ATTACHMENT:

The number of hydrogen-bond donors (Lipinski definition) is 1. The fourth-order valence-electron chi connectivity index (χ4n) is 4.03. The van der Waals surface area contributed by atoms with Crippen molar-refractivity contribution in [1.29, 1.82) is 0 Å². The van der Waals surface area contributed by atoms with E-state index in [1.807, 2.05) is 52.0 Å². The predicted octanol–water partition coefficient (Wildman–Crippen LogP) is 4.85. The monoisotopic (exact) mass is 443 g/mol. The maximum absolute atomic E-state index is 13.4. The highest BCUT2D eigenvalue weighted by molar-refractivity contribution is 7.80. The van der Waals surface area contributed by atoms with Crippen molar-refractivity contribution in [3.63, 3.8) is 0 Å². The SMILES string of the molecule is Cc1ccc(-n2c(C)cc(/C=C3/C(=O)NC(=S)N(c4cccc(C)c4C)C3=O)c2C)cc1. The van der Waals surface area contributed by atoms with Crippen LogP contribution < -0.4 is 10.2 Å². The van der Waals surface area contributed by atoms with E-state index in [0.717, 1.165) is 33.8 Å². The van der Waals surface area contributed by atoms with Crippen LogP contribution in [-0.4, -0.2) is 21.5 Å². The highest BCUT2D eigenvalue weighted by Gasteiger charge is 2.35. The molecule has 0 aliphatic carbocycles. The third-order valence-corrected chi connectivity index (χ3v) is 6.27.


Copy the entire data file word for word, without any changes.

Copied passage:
The number of hydrogen-bond donors (Lipinski definition) is 1. The fourth-order valence-electron chi connectivity index (χ4n) is 4.03. The van der Waals surface area contributed by atoms with Crippen molar-refractivity contribution in [1.29, 1.82) is 0 Å². The van der Waals surface area contributed by atoms with E-state index in [1.807, 2.05) is 52.0 Å². The predicted octanol–water partition coefficient (Wildman–Crippen LogP) is 4.85. The monoisotopic (exact) mass is 443 g/mol. The maximum absolute atomic E-state index is 13.4. The highest BCUT2D eigenvalue weighted by molar-refractivity contribution is 7.80. The van der Waals surface area contributed by atoms with Crippen molar-refractivity contribution in [3.63, 3.8) is 0 Å². The SMILES string of the molecule is Cc1ccc(-n2c(C)cc(/C=C3/C(=O)NC(=S)N(c4cccc(C)c4C)C3=O)c2C)cc1. The van der Waals surface area contributed by atoms with Crippen LogP contribution < -0.4 is 10.2 Å². The van der Waals surface area contributed by atoms with E-state index in [0.717, 1.165) is 33.8 Å². The van der Waals surface area contributed by atoms with Crippen LogP contribution in [-0.4, -0.2) is 21.5 Å². The highest BCUT2D eigenvalue weighted by Gasteiger charge is 2.35. The molecule has 0 aliphatic carbocycles. The third-order valence-corrected chi connectivity index (χ3v) is 6.27.